One of the enduring principles of federal securities regulation is the mantra that bonds are securities, while commercial loans are not. Yet the corporate bond and loan markets in the U.S. are rapidly converging, putting significant pressure on the disparity in their regulatory treatment. As securities, corporate bonds are subject to onerous public disclosure obligations and liability regimes, which corporate loans avoid entirely. This longstanding regulatory distinction between loans and bonds is based on the traditional conception of a commercial loan as a long-term relationship between the borrowing company and a single bank, in contrast to bonds, which may be issued to widely dispersed retail investors and are traded in a liquid market. Today, however, not only are loans funded by dispersed, non-bank creditors, but the pricing, terms, participants, and liquidity in the two markets are rapidly converging. Logically, securities regulators should respond to this functional convergence by treating loans and bonds as one and the same. While the regulatory disparity persists, however, it provides a rare natural experiment testing the effectiveness of the securities laws. That the loan market has achieved comparable depth and liquidity to the bond market, even in the absence of mandatory disclosure and robust antifraud provisions, suggests that the securities laws are not doing the work for which they were intended.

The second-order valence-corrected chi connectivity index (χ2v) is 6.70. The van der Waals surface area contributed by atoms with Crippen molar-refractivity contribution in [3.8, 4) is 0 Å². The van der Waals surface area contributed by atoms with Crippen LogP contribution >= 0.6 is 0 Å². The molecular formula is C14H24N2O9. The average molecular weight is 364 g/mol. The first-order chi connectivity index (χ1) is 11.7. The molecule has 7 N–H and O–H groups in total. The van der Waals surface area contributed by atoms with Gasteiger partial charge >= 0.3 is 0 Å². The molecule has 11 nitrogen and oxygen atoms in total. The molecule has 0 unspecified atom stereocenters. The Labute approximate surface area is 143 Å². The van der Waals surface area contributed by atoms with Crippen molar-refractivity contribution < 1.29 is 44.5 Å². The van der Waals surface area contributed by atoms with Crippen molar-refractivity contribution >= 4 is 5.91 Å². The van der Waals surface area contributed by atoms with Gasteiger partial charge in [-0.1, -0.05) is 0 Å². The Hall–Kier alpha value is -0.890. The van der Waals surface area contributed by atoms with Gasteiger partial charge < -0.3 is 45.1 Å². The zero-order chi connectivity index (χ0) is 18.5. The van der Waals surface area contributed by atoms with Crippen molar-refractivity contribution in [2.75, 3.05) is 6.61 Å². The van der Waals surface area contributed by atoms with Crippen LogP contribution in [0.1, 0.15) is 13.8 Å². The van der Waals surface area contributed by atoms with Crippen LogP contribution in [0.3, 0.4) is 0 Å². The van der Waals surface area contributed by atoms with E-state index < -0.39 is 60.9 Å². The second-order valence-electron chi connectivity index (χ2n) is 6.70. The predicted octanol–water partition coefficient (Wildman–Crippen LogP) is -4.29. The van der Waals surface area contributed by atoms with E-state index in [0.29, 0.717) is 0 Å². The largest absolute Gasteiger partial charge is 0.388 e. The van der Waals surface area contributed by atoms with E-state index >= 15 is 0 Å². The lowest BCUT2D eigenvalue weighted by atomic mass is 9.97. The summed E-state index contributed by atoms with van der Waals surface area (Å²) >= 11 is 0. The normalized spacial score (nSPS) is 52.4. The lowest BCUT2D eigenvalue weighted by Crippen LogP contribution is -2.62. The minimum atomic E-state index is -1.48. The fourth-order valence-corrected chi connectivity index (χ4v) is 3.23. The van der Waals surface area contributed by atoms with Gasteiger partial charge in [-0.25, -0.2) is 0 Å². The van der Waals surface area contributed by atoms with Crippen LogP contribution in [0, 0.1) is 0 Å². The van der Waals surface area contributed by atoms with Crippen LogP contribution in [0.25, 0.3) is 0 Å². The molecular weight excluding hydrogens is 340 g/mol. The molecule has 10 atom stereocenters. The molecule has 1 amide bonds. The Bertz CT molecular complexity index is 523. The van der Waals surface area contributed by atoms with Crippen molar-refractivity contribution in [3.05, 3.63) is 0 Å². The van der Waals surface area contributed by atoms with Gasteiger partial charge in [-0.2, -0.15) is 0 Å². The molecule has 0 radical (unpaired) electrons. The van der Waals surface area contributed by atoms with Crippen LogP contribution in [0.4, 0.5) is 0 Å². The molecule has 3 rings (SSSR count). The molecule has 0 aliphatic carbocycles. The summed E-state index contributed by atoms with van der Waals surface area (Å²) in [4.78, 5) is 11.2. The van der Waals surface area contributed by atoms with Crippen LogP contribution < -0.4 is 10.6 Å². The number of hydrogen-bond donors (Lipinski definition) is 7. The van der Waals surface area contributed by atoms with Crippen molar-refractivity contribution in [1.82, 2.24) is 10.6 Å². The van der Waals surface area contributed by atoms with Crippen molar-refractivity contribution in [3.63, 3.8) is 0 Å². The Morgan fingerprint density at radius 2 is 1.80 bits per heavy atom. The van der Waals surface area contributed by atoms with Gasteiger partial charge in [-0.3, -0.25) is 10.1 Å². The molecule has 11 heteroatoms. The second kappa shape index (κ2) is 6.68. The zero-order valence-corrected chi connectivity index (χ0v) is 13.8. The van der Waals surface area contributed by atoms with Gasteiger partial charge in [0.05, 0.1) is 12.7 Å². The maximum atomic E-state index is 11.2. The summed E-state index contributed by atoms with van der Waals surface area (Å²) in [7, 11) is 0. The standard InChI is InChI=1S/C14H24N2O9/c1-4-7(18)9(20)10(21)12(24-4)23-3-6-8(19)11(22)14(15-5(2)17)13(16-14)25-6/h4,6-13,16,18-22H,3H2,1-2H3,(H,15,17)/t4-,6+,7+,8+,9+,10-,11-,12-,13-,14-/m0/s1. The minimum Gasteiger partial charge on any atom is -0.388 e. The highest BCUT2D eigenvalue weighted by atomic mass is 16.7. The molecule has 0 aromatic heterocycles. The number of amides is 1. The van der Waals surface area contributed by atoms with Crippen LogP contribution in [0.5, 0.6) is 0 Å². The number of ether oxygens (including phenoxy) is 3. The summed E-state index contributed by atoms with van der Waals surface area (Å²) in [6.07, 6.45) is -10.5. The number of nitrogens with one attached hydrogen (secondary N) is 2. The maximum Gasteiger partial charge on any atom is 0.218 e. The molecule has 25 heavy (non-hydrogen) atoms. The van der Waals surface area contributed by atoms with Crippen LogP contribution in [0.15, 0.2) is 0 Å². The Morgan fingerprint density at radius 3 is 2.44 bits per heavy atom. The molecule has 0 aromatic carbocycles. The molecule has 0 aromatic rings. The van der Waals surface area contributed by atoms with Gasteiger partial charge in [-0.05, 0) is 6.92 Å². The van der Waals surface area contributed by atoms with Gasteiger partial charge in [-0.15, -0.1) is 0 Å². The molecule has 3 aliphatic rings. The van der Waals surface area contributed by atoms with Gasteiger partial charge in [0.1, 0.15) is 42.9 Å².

Elisabeth de Fontenay, Do the Securities Laws Matter? The Rise of the Leveraged Loan Market, Journal of Corporation Law (forthcoming)
Library of Congress Subject Headings
Corporate debt, Finance, Bonds, Securities, Loans, Securities industry--Law and legislation